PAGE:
Ceramic magnets are the magnets to use. They are
large enough to be easy to handle and in the correct strength are unlikely to damage anything.
Ceramic magnets are available in a large variety of sizes and strengths.
Good ceramic magnets are not weak
latch-type magnets with steel plates attached. The plates are poles
that greatly increase the power of the magnet.
If the plates are removable then the magnet is
The two drawbacks of ceramic magnets:
They can be broken if you're not careful with
them. Dropping or carelessly tossing them around the board is a good
way to crack magnets. Don't over-tighten hardware used to attach
If magnets and loose bits of metal (hardware,
drill bits, pins,
razors, etc.) are not kept away from each other you'll find all those
bits every time you pick up a magnet. This problem doesn't go away
with other types of magnets. An organized, uncluttered shop
is a good thing no matter what building system is used.
Rare-earth magnets are much too powerful
for model-building tasks. At the correct strength they are very small and
difficult to manipulate or remove. They concentrate too much force in a small
area. Think about trying to separate small, powerfully-attracted disks and
squares that are crushing your balsa.
Rubber magnets (craft and refrigerator) are
very weak but may have their uses — small stick models maybe. I have
some round craft magnets but haven't found a use for them. The problem
with them isn't their strength but that they are cheaply made. The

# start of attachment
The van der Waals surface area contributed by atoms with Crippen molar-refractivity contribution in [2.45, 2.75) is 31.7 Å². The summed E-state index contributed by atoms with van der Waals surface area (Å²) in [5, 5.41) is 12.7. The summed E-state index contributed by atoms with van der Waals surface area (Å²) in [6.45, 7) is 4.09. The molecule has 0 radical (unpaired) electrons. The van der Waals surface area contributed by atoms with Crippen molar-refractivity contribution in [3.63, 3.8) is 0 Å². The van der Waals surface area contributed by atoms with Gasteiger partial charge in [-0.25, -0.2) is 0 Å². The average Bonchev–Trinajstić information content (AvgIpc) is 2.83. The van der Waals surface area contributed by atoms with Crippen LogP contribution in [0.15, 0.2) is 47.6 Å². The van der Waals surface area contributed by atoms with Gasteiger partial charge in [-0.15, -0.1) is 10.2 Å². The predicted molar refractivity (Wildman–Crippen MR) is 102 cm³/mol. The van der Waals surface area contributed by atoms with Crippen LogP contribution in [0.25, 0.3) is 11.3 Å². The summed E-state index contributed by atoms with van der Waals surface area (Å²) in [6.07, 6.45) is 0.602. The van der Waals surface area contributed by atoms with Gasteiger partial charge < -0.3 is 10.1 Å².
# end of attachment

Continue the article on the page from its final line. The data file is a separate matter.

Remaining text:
disks are obviously punched from sheet and have a tapered edge so they can't
be counted on to hold anything square.
Electromagnets - All the magnets must be in
place exactly where you want them when you turn on the juice. All the
magnets let go at the same time. This system won't work well for us.
magnet that I have found most useful is a latch magnet. These can
usually be found anywhere cabinetry supplies are sold, but will be expensive
if you buy them that way.
purchase part number CA41LWH from
The Magnet Source. Each of these magnets is advertised to have 12 lbs of
holding power with the metal plates attached. I didn't measure the
actual pull, but they stay in place - even when bending 3/8" square spruce.
The magnets are much less powerful without the plates, but are very useful
in lighter duty applications.
Forty magnets will not get you very far when you get deeper into using the
If you're serious about building then I suggest you start with 100 magnets.
If you make your own fixtures you'll need 200 magnets. A set of 20 fixtures uses 80 magnets.
When you start
building a wing using 4 or more magnets to properly align each rib plus
magnets to hold the spars, leading and trailing edges you'll understand why
you need a lot of magnets.
A storage board (right) is a very good idea. It stores your magnetic tools where they stay
together and are not attracting loose metal items in your shop.
Mine is mounted on a wall where it's accessible but out of the way.